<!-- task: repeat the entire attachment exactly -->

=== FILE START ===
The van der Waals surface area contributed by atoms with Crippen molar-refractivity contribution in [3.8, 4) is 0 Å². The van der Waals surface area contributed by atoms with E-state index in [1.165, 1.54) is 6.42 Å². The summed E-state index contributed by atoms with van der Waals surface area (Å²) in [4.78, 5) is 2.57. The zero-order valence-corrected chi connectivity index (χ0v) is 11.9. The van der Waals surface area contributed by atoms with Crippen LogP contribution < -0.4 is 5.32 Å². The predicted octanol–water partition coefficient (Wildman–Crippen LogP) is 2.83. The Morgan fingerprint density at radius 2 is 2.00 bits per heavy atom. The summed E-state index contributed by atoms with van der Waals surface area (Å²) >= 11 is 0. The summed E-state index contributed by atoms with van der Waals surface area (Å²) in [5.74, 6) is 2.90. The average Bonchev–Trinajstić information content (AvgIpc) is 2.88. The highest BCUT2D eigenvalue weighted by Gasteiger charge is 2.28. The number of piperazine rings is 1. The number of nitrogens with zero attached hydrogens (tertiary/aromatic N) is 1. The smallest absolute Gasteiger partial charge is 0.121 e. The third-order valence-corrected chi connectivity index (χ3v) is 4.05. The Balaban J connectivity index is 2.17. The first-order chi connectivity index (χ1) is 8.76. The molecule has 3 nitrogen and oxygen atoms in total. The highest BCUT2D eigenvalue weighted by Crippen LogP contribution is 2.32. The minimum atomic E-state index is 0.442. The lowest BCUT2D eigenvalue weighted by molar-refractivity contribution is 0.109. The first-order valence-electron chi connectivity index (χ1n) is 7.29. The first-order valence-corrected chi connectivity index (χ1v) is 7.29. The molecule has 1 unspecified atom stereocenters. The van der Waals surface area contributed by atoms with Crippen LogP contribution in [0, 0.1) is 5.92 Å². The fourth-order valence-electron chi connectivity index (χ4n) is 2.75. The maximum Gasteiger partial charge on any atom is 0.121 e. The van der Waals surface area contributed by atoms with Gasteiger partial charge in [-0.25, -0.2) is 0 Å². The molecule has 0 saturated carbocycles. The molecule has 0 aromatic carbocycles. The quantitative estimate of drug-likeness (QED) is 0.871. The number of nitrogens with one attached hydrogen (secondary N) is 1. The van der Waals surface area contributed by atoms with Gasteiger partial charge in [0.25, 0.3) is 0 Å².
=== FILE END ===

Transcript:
The van der Waals surface area contributed by atoms with Crippen molar-refractivity contribution in [3.8, 4) is 0 Å². The van der Waals surface area contributed by atoms with E-state index in [1.165, 1.54) is 6.42 Å². The summed E-state index contributed by atoms with van der Waals surface area (Å²) in [4.78, 5) is 2.57. The zero-order valence-corrected chi connectivity index (χ0v) is 11.9. The van der Waals surface area contributed by atoms with Crippen LogP contribution < -0.4 is 5.32 Å². The predicted octanol–water partition coefficient (Wildman–Crippen LogP) is 2.83. The Morgan fingerprint density at radius 2 is 2.00 bits per heavy atom. The summed E-state index contributed by atoms with van der Waals surface area (Å²) >= 11 is 0. The summed E-state index contributed by atoms with van der Waals surface area (Å²) in [5.74, 6) is 2.90. The average Bonchev–Trinajstić information content (AvgIpc) is 2.88. The highest BCUT2D eigenvalue weighted by Gasteiger charge is 2.28. The number of piperazine rings is 1. The number of nitrogens with zero attached hydrogens (tertiary/aromatic N) is 1. The smallest absolute Gasteiger partial charge is 0.121 e. The third-order valence-corrected chi connectivity index (χ3v) is 4.05. The Balaban J connectivity index is 2.17. The first-order chi connectivity index (χ1) is 8.76. The molecule has 3 nitrogen and oxygen atoms in total. The highest BCUT2D eigenvalue weighted by Crippen LogP contribution is 2.32. The minimum atomic E-state index is 0.442. The lowest BCUT2D eigenvalue weighted by molar-refractivity contribution is 0.109. The first-order valence-electron chi connectivity index (χ1n) is 7.29. The first-order valence-corrected chi connectivity index (χ1v) is 7.29. The molecule has 1 unspecified atom stereocenters. The van der Waals surface area contributed by atoms with Crippen LogP contribution in [0, 0.1) is 5.92 Å². The fourth-order valence-electron chi connectivity index (χ4n) is 2.75. The maximum Gasteiger partial charge on any atom is 0.121 e. The van der Waals surface area contributed by atoms with Gasteiger partial charge in [-0.25, -0.2) is 0 Å². The molecule has 0 saturated carbocycles. The molecule has 0 aromatic carbocycles. The quantitative estimate of drug-likeness (QED) is 0.871. The number of nitrogens with one attached hydrogen (secondary N) is 1. The van der Waals surface area contributed by atoms with Gasteiger partial charge in [0.25, 0.3) is 0 Å².